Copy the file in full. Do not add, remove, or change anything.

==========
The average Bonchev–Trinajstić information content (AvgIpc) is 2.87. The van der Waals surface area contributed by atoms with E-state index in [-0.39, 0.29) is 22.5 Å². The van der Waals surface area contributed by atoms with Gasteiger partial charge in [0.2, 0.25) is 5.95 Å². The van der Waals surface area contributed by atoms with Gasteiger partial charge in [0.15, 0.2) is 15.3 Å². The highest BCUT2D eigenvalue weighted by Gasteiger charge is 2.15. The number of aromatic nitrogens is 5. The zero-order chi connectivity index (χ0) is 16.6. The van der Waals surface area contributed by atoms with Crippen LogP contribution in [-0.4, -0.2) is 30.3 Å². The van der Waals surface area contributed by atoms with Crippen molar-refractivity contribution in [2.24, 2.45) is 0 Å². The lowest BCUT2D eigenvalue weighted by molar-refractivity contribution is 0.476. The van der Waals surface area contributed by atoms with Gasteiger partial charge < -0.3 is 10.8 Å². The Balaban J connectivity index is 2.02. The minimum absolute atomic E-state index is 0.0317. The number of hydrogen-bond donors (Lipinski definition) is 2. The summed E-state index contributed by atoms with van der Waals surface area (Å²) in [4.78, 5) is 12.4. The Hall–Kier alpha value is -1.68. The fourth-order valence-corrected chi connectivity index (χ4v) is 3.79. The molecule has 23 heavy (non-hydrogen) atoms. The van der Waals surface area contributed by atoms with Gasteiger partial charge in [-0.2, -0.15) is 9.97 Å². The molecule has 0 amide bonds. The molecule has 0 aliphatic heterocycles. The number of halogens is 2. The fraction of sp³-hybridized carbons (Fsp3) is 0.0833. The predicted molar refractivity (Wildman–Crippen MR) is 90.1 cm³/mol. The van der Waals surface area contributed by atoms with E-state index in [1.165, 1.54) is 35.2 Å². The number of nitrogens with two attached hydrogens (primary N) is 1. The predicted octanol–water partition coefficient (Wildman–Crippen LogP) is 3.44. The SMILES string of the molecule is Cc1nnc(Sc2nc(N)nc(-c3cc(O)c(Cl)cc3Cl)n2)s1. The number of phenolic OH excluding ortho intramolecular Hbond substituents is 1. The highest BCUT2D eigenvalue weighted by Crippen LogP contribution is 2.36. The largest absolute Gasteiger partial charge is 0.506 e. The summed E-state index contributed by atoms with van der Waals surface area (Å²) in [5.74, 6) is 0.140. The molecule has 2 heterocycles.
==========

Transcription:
The average Bonchev–Trinajstić information content (AvgIpc) is 2.87. The van der Waals surface area contributed by atoms with E-state index in [-0.39, 0.29) is 22.5 Å². The van der Waals surface area contributed by atoms with Gasteiger partial charge in [0.2, 0.25) is 5.95 Å². The van der Waals surface area contributed by atoms with Gasteiger partial charge in [0.15, 0.2) is 15.3 Å². The highest BCUT2D eigenvalue weighted by Gasteiger charge is 2.15. The number of aromatic nitrogens is 5. The zero-order chi connectivity index (χ0) is 16.6. The van der Waals surface area contributed by atoms with Crippen LogP contribution in [-0.4, -0.2) is 30.3 Å². The van der Waals surface area contributed by atoms with Crippen molar-refractivity contribution in [2.24, 2.45) is 0 Å². The lowest BCUT2D eigenvalue weighted by molar-refractivity contribution is 0.476. The van der Waals surface area contributed by atoms with Gasteiger partial charge < -0.3 is 10.8 Å². The Balaban J connectivity index is 2.02. The minimum absolute atomic E-state index is 0.0317. The number of hydrogen-bond donors (Lipinski definition) is 2. The summed E-state index contributed by atoms with van der Waals surface area (Å²) in [4.78, 5) is 12.4. The Hall–Kier alpha value is -1.68. The fourth-order valence-corrected chi connectivity index (χ4v) is 3.79. The molecule has 23 heavy (non-hydrogen) atoms. The van der Waals surface area contributed by atoms with Gasteiger partial charge in [-0.2, -0.15) is 9.97 Å². The molecule has 0 amide bonds. The molecule has 0 aliphatic heterocycles. The number of halogens is 2. The fraction of sp³-hybridized carbons (Fsp3) is 0.0833. The predicted molar refractivity (Wildman–Crippen MR) is 90.1 cm³/mol. The van der Waals surface area contributed by atoms with E-state index in [1.165, 1.54) is 35.2 Å². The number of nitrogens with two attached hydrogens (primary N) is 1. The predicted octanol–water partition coefficient (Wildman–Crippen LogP) is 3.44. The SMILES string of the molecule is Cc1nnc(Sc2nc(N)nc(-c3cc(O)c(Cl)cc3Cl)n2)s1. The number of phenolic OH excluding ortho intramolecular Hbond substituents is 1. The highest BCUT2D eigenvalue weighted by Crippen LogP contribution is 2.36. The largest absolute Gasteiger partial charge is 0.506 e. The summed E-state index contributed by atoms with van der Waals surface area (Å²) in [5.74, 6) is 0.140. The molecule has 2 heterocycles.